The Vermont Legislature is considering a bill that would exempt property owned by state-recognized tribes from property taxes and recognize that Vermont lands “are the historic and current territories of the Western Abenaki people."
The legislation, which won preliminary approval in the Senate on Friday, states that “stewardship of these lands was removed from the Abenaki by European governments and settlers" and acknowledges “the Abenaki people as the traditional land caretakers of Ndakinna, which includes parts of Vermont, New England, and Quebec.”
Sen. Ruth Hardy, a Democrat, told fellow senators Friday that the bill “is a direct and intentional step forward in this recognition process and restoration of the relationship between Abenaki land and people.”
To be exempt from the state and municipal property taxes, the property must be used for the purposes of the tribe and not leased or rented. The tax exemption is intended to lower tribes' costs "to allow them to dedicate more their financial resources to furthering tribe related activities,” Hardy said.
Don Stevens, chief of the Nulhegan Band of the Coosuk-Abenaki Nation, said the tax exemption allows the tribes to be able to use those resources “to help uplift our people” with food security and other needs. It also allows tribes, which rely on grants and donations, to accept land without having to worry about whether they can pay the property taxes, he said when interviewed in February.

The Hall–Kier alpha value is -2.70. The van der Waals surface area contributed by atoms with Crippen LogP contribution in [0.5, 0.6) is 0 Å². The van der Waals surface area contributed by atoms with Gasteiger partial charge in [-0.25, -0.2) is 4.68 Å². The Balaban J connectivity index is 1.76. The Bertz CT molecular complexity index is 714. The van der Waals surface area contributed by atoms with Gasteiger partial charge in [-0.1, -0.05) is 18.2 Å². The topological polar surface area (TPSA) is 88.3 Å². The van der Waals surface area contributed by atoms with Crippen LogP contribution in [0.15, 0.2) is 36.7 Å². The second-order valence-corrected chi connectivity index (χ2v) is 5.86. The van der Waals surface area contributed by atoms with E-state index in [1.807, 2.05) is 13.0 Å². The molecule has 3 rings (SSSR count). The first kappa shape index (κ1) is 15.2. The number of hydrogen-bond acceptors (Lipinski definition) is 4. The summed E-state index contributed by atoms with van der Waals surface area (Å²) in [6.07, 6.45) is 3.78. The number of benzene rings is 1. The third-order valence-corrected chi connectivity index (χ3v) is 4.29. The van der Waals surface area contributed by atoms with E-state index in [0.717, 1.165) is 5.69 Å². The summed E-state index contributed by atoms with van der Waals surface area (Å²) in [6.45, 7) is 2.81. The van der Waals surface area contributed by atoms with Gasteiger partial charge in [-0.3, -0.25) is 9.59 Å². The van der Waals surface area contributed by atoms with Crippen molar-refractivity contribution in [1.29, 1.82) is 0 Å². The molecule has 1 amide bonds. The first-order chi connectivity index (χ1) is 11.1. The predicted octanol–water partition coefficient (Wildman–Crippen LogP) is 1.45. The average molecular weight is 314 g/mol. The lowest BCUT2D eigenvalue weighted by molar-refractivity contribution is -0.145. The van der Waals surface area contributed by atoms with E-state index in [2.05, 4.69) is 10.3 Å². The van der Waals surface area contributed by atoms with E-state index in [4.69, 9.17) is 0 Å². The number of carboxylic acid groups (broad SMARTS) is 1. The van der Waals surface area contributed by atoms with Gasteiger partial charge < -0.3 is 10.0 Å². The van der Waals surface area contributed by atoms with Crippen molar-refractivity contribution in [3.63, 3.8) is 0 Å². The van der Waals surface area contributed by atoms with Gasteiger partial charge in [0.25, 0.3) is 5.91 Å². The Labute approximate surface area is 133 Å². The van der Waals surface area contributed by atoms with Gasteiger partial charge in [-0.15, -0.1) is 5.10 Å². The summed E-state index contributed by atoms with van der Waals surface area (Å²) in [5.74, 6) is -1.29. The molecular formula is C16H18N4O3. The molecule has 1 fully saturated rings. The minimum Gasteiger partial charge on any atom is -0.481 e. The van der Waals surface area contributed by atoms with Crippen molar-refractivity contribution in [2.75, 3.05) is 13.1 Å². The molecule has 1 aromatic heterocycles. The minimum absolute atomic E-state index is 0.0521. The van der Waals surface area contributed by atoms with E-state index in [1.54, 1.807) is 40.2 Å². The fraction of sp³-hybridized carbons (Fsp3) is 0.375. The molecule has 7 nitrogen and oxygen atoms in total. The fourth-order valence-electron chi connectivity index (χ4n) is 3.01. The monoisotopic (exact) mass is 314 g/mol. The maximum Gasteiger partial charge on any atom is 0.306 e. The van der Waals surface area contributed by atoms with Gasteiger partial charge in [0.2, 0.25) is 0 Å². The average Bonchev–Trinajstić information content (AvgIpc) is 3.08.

“It’s really a moral issue about not having us pay the taxes. It’s the right thing to do,” he said.
Richard Menard, chief of the Abenaki Nation of Missisquoi, said the tax exemption would be a big financial advantage for the tribe, which also relies on donations and grants.
“Our property taxes on our tribal building is like $6,000 a year... That would definitely help us out a lot," he said
The tribe runs a food shelf, and with refrigerators and freezers, the utility bill is high, he said. It also buys food for the program, he said.
The tax exemption currently would apply to four properties in the towns of Barton, Brattleboro, Swanton and Brunswick Springs, Hardy said. The effect on the education fund from the statewide property taxes is very small at $7,000, Hardy said. There's also a small municipal property tax implication, that varies by the towns, she said.
If given final approval in the Senate, the bill would go back to the House. If approved and signed by the governor, the measure would take effect July 1.